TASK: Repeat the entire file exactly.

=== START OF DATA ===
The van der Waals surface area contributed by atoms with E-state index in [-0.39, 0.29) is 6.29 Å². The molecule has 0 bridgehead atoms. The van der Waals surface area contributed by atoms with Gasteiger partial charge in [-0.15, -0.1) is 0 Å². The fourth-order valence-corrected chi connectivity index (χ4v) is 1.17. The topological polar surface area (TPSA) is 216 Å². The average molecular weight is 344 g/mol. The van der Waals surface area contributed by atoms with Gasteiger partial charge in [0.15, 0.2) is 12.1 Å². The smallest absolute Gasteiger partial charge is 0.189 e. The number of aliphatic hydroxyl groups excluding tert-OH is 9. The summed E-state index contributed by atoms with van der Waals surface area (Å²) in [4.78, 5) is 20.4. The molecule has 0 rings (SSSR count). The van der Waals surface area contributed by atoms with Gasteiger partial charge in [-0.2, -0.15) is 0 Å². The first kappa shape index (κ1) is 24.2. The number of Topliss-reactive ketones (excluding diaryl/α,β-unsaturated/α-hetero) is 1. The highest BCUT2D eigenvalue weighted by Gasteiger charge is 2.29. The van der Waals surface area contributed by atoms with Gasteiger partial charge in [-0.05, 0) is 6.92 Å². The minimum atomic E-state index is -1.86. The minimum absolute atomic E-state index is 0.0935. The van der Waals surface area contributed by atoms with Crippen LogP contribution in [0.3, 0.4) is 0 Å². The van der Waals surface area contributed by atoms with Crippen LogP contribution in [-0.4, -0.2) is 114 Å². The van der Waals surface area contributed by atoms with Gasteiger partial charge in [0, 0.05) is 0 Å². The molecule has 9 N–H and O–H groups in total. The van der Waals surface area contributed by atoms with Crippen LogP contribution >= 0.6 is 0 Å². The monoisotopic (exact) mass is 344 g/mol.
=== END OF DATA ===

The van der Waals surface area contributed by atoms with E-state index in [-0.39, 0.29) is 6.29 Å². The molecule has 0 bridgehead atoms. The van der Waals surface area contributed by atoms with Gasteiger partial charge in [-0.15, -0.1) is 0 Å². The fourth-order valence-corrected chi connectivity index (χ4v) is 1.17. The topological polar surface area (TPSA) is 216 Å². The average molecular weight is 344 g/mol. The van der Waals surface area contributed by atoms with Gasteiger partial charge in [0.15, 0.2) is 12.1 Å². The smallest absolute Gasteiger partial charge is 0.189 e. The number of aliphatic hydroxyl groups excluding tert-OH is 9. The summed E-state index contributed by atoms with van der Waals surface area (Å²) in [4.78, 5) is 20.4. The molecule has 0 rings (SSSR count). The van der Waals surface area contributed by atoms with Gasteiger partial charge in [-0.2, -0.15) is 0 Å². The first kappa shape index (κ1) is 24.2. The number of Topliss-reactive ketones (excluding diaryl/α,β-unsaturated/α-hetero) is 1. The highest BCUT2D eigenvalue weighted by Gasteiger charge is 2.29. The van der Waals surface area contributed by atoms with Gasteiger partial charge in [-0.05, 0) is 6.92 Å². The minimum atomic E-state index is -1.86. The minimum absolute atomic E-state index is 0.0935. The van der Waals surface area contributed by atoms with Crippen LogP contribution in [0.3, 0.4) is 0 Å². The van der Waals surface area contributed by atoms with Crippen LogP contribution in [-0.4, -0.2) is 114 Å². The van der Waals surface area contributed by atoms with Gasteiger partial charge in [0, 0.05) is 0 Å². The molecule has 9 N–H and O–H groups in total. The van der Waals surface area contributed by atoms with Crippen LogP contribution >= 0.6 is 0 Å². The monoisotopic (exact) mass is 344 g/mol.